Commenter JimII writes:
So, here's my question, do all doctors hate their patients? Or is it just ER doctors, or is it ER doctors who blog? It is funny because it is clear that Movin' Meat is an Oasis in the blogosphere desert of hate that is ER blogging, but it has nonetheless opened my eyes to the people being glorified every night on the TeeVee and lauded by popular culture. The hatred of the poor is particularly obnoxious. The constant snark about people with publicly funded insurance really bothers me.
I think JimII has a pretty valid point. I try real real hard not to slide down the slippery slope of contempt and hate towards my patients. But the truth cannot be denied that the ER is a particularly effective bottom filter of society. And that ER patients frequently are nutty, or self-destructive, and drug-addicted or alcoholic, or just malignant, manipulative abusers of the system. Medicaid patients, in particular, utilize the ER too frequently and for inappropriate purposes.
So I get it. ER patients are maddening (at least a significant subset of them), and one's blog is a great place to vent about them, as I did today over at MedPage. After all, isn't ranting what blogs are all about? I can, however, see how some people might interpret the ranting as excessive, and there have been times where, reading other medbloggers' posts, I have felt distinctly uncomfortable at the demonization of their patients. I'm not sure where the line is that separates a mordant sense of humor and a bleak cynicism from outright contempt. I often worry that I am crossing that line. There are some blogs that I just don't visit anymore because they were far enough over the line that I couldn't enjoy reading them. There are some blogs that seem to skate back and forth across the line on a daily basis.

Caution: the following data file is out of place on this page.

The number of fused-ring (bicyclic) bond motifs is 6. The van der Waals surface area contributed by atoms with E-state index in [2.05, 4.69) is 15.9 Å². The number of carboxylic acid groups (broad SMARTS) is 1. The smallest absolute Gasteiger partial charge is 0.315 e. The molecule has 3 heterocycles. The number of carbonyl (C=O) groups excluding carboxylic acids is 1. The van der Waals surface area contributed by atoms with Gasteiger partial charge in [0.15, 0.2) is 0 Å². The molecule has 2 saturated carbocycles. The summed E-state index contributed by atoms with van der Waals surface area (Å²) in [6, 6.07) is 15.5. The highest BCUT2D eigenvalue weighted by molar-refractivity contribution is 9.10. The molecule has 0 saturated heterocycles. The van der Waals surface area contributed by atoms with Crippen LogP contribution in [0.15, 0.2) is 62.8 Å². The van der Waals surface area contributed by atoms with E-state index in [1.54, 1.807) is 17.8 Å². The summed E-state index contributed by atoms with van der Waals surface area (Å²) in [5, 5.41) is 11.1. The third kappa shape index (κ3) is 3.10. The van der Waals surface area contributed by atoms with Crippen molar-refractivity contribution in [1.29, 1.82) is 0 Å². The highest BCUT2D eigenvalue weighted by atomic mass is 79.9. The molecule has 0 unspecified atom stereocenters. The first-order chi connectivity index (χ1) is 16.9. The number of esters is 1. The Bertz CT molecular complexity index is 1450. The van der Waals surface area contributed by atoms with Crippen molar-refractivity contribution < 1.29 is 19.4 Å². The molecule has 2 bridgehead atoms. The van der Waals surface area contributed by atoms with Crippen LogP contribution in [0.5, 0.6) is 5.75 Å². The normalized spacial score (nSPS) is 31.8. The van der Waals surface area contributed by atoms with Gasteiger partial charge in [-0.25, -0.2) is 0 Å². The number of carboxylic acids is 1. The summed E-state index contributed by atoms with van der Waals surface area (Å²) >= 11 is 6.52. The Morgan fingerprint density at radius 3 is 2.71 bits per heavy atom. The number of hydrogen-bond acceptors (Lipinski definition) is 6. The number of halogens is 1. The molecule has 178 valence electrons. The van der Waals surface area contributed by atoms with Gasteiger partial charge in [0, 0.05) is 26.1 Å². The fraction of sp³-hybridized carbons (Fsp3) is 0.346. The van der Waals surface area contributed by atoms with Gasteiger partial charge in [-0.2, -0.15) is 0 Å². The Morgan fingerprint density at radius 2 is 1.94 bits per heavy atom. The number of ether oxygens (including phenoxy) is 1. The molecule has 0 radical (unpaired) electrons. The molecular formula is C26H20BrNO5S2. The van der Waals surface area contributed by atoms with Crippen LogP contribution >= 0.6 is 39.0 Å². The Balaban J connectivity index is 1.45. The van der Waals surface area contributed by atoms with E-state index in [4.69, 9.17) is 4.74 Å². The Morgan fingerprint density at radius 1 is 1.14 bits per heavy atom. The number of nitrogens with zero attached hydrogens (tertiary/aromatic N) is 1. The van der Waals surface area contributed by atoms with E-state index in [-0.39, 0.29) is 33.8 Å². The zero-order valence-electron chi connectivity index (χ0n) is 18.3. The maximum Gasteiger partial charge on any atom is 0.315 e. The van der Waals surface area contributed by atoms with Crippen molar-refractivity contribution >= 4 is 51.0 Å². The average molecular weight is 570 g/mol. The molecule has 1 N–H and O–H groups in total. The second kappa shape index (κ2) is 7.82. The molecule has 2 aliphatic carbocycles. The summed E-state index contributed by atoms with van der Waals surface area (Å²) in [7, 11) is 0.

I do remember one time in medical school, when I was very frustrated trying to care for an ornery patient at the VA, when a senior resident took me aside and told me that, "sometimes, it's OK to hate your patients." It was something of a seminal moment for me. Prior to that I had the wide-eyed naive idea that I would enjoy and like all of them, I think. Getting permission to dislike my patients was a big step in learning that clinical detachment that is essential to this job.
Having been given that permission, though, it can be a challenge to keep it in check.
20 December 2007
Commenter JimII writes:
Posted by shadowfax at 11:30 AM